Tuesday, 13 September 2011

The American Museum at Bath

Unusually, Crafts for All ran from Thursday to Saturday and closed Saturday afternoon, so Debbie and I were in the unusual situation of having a Sunday off straight after a show! This meant we could fit in a trip to the American Museum at Bath, something we have wanted to do for a while. It is closed on Mondays, so previously a visit had been impossible. Of course, one of the main reasons we wanted to go there was to see some of the famous collection of antique American quilts, but the museum turned out to be a great source of other inspiration, especially some of the native American items.

I am always a sucker for a dressing up box, so here I am emigrating to America in the C17th, trying to stay upright on deck! The first photo shows me inspecting our supplies...

As these photos are me in pre-photography days, I've 'watercolourised' them. And this is how the West was conquered - by quilters obviously.

These paintings were curiously reminiscent of Ainu embroidery designs (Google Image search 'Ainu clothing' for more pics). Sorry the images are slightly blurred. No flash photography is allowed and I was suffering a bit from camera shake.

Treasures of native American basketry. The patterns in these were stunning.

Moccasins -

Silver and turqouise -

The museum includes a number of room settings from different periods of American history, beginning with a home c.1680. This was interesting for me as I once lived in a Welsh farmhouse built c.1690, and the original house interior would have been very similar to this.

Of course, I loved the miniature version of the house -

...even if it was a bit tricky to photograph on the macro setting.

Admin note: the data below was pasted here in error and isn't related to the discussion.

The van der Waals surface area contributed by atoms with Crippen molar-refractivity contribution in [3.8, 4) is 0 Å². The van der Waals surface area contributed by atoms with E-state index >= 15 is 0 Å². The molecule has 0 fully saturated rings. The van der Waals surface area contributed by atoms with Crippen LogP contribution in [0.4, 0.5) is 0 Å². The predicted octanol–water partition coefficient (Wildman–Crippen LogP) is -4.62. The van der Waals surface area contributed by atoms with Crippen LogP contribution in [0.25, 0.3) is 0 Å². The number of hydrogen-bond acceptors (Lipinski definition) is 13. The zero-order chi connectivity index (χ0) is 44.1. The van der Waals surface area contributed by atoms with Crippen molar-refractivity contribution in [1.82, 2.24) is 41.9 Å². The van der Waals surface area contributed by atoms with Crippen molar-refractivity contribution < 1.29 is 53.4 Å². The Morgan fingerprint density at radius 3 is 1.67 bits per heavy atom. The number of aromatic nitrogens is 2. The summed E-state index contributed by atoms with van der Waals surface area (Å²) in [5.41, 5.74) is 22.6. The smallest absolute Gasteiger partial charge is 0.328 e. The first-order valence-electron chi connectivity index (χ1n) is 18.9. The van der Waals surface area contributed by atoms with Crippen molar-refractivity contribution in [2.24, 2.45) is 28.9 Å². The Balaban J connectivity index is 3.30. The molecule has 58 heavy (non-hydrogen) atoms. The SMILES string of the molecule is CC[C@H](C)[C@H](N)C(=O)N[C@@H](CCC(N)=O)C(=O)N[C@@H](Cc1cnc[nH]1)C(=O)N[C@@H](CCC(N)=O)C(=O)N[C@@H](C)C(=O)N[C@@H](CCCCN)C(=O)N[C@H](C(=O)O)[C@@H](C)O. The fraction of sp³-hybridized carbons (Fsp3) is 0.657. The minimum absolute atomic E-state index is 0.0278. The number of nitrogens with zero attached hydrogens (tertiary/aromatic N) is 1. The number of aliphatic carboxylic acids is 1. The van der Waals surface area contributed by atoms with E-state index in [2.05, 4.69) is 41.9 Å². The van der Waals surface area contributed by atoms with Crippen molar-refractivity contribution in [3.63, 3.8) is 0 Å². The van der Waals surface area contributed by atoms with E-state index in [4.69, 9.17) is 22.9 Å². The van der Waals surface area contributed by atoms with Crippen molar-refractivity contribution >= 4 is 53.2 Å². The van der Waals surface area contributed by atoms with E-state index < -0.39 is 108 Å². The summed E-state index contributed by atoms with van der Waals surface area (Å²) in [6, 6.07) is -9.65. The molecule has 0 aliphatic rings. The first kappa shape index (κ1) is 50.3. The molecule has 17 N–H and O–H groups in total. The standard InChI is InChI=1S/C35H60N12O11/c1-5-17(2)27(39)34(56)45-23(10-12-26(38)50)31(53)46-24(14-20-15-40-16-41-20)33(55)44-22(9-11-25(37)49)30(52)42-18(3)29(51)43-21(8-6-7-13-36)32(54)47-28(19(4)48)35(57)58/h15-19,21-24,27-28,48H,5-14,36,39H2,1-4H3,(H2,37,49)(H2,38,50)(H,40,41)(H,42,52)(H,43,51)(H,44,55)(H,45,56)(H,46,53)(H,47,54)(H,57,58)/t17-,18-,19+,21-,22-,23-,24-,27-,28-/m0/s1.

The murky interior of a Colonial tavern (alas, it was dry) reminded me very much of The George in Speldhurst!

While the quilt display was well worth seeing, including a stunning large Baltimore Beauty quilt, the other quilts were displayed on vertically hung hinged panels, and covered with a (UV resistant?) plastic sheeting. This made photography very difficult. Anyway, if you want to see images of the quilt collection, I recommend their excellent book, 'Classic Quilts from the American Museum in Britain'.

The museum has many little snippets and facts to inspire. I didn't know that the Shaker communities wove these beautiful braids (presumably, too fancy for their own use?)

Pennsylvania 'Dutch' ('Deutch' i.e. 'German') painted furniture often reminds me of the 'roses and castles' painting seen on British canal ware. The painted dresser seems to imitate the colours of Biedermeier style.

The tiny floral bands on this chest carcass were interesting -

The restaurant was good (veggie mushroom quiche for lunch, even though were were a bit late at 2.30) and there are a couple of gift shops - although, as usual, they don't have postcards of the things you want! The bookshop did pretty well on quilting books though, including a few of mine.

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